The asexual spores or conidia of ascomycetes are remarkably diverse in form, structure and modes of dispersal, but their development or conidiogenesis occurs in a limited number of ways. The cell from which a conidium develops is the conidiogenous cell and usually one or more such cells are borne on a stalk, the conidiophore. Conidiophores which are narrow and not differentiated from the vegetative mycelium are said to be micronematous (Gr. nem=a thread) whilst those that are clearly differentiated are macronematous. Conidiophores frequently arise singly as in Eurotium repens, Emericella nidulans and in many species of Penicillium. However, in certain fungi the conidiophores may aggregate to form a conidioma. Descriptive terms have been given to different types of conidioma. Conidiophores aggregated into parallel bundles (fascicles) are termed coremia (Gr. korema= a brush) or synnemata (Gr. prefix syn= together). Examples are Penicillium claviforme and Cephalotrichum (Doratomyces) stemonitis.
In many ascomycetes the conidiophores develop on or in a stroma (Gr. stroma=bed, cushion), an aggregation of pseudoparenchymatous cells. A good example of a conidial stroma is seen in the wood-rotting candle-snuff fungus, Xylaria hypoxylon.
Here, powdery white conidia develop at the tips of the branches of the conidial stroma and, later, asci develop in flask-shaped perithecia at the base of the old stroma. The term sporodochium (Gr. spora= a seed; doche= a receptacle) is used for the cushion-like conidiomata bearing a layer of short conidiophores. An example is the conidial (Tubercularia) state of Nectria cinnabarina. Another type of conidioma is the acervulus (Lat. acervulus= a little heap), a saucer-shaped fructification which may develop inside the tissues of a host plant or may be superficial. Subepidermal acervuli develop from a pseudoparenchymatous stroma, and as the acervulus matures the overlying epidermis of the host becomes ruptured to expose conidia formed from conidiogenous cells lining the base of the saucer.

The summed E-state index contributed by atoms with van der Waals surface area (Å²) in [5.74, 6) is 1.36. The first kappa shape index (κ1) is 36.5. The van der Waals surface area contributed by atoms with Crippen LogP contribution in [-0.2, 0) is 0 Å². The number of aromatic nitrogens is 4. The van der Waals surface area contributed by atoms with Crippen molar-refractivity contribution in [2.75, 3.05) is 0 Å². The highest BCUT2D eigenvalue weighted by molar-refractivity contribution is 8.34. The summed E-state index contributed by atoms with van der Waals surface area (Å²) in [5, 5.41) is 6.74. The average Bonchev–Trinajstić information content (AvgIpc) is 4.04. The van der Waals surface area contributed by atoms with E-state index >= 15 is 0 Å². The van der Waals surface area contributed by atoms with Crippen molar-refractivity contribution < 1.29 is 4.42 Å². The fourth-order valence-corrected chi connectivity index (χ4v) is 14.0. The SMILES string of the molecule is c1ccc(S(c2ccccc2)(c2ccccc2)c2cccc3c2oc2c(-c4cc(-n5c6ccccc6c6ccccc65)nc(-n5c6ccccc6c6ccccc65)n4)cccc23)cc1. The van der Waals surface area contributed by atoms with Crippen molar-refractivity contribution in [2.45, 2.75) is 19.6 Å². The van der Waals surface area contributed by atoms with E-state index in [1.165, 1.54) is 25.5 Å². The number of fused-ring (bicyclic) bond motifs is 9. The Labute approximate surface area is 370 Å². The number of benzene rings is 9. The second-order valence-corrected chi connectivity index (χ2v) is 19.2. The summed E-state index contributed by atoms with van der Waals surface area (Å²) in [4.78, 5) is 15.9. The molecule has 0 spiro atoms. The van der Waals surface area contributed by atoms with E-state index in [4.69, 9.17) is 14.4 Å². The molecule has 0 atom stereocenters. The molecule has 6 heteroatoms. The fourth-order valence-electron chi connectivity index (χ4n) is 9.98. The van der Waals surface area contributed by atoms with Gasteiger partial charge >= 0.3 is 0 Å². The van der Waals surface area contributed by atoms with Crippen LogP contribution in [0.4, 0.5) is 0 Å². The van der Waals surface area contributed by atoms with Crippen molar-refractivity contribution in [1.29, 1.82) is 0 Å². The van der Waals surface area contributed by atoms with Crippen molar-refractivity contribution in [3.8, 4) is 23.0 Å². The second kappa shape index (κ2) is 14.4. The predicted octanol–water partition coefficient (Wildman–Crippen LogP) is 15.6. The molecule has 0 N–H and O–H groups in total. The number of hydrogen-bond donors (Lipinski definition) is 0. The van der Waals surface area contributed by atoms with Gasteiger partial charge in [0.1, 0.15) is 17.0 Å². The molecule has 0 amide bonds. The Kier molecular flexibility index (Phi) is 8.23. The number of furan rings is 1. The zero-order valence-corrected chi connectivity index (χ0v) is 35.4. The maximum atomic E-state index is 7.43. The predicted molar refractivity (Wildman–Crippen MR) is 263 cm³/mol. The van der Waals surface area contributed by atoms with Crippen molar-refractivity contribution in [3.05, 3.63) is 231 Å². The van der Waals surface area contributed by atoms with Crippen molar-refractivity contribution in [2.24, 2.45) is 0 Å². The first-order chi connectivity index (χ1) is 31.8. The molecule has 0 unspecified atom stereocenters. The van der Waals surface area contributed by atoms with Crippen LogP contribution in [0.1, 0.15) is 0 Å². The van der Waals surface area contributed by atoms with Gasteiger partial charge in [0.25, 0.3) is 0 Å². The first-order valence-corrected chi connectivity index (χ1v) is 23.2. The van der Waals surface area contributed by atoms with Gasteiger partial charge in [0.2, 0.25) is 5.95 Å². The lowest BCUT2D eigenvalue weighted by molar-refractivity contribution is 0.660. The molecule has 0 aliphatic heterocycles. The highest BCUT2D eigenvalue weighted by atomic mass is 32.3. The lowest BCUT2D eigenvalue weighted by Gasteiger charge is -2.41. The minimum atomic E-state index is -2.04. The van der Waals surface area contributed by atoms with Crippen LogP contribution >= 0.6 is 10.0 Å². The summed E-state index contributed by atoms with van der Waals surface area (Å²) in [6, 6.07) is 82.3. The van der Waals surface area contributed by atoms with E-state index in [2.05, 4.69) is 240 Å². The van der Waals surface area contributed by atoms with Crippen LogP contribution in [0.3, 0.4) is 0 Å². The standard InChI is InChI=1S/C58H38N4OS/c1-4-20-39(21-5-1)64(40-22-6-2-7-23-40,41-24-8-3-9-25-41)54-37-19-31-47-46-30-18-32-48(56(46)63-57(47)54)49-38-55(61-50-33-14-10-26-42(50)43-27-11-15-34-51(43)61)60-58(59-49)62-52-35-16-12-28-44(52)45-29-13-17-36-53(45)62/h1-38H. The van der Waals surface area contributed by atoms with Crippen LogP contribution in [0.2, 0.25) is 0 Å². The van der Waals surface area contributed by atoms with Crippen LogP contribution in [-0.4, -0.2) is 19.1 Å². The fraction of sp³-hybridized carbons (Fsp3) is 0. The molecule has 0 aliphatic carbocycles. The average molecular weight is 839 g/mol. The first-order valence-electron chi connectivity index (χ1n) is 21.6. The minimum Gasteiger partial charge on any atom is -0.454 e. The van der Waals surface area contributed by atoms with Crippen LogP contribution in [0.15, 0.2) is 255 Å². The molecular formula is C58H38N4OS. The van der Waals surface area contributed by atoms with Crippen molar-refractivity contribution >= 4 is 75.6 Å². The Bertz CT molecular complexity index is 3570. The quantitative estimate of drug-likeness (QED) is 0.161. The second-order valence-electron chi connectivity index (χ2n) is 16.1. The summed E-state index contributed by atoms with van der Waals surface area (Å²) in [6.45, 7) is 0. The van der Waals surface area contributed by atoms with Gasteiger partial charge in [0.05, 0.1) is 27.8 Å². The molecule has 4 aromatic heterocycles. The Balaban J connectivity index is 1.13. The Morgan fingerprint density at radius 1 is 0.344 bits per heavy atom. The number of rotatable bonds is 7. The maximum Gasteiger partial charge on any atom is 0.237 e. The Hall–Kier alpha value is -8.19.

The conidia are held together in slime and are chiefly dispersed by rain splash. A good example of an acervular fungus is Colletotrichum. The teleomorphs of Colletotrichum, where known, are species of Glomerella, many of which are serious plant pathogens. In many ascomycetes and their allies, the conidia are borne inside flask-shaped conidiomata termed pycnidia (Gr. diminutive of pyknos=dense, packed, concentrated). Traditionally, fungi with pycnidial and acervular states have been grouped together in the artificial taxon coelomycetes , in contrast to hyphomycetes in which the conidiogenous cells are exposed on single conidiophores or in synnemata, coremia or sporodochia. Pycnidia may be superficial or embedded in host tissue. The opening of the pycnidium is generally by means of a circular ostiole. Conidia formed from conidiogenous cells lining the inner wall of the pycnidium are held together in slimy masses
which ooze out through the ostiole, sometimes as spore tendrils. They are generally dispersed by splash or in water films. In some cases the pycnidia, instead of producing conidia with an asexual function, produce spermatia which are involved in fertilization. Examples of fungi with pycnidial anamorphs are Leptosphaeria acuta with a Phoma anamorph, and Phaeosphaeria nodorum (anamorph Stagonospora nodorum;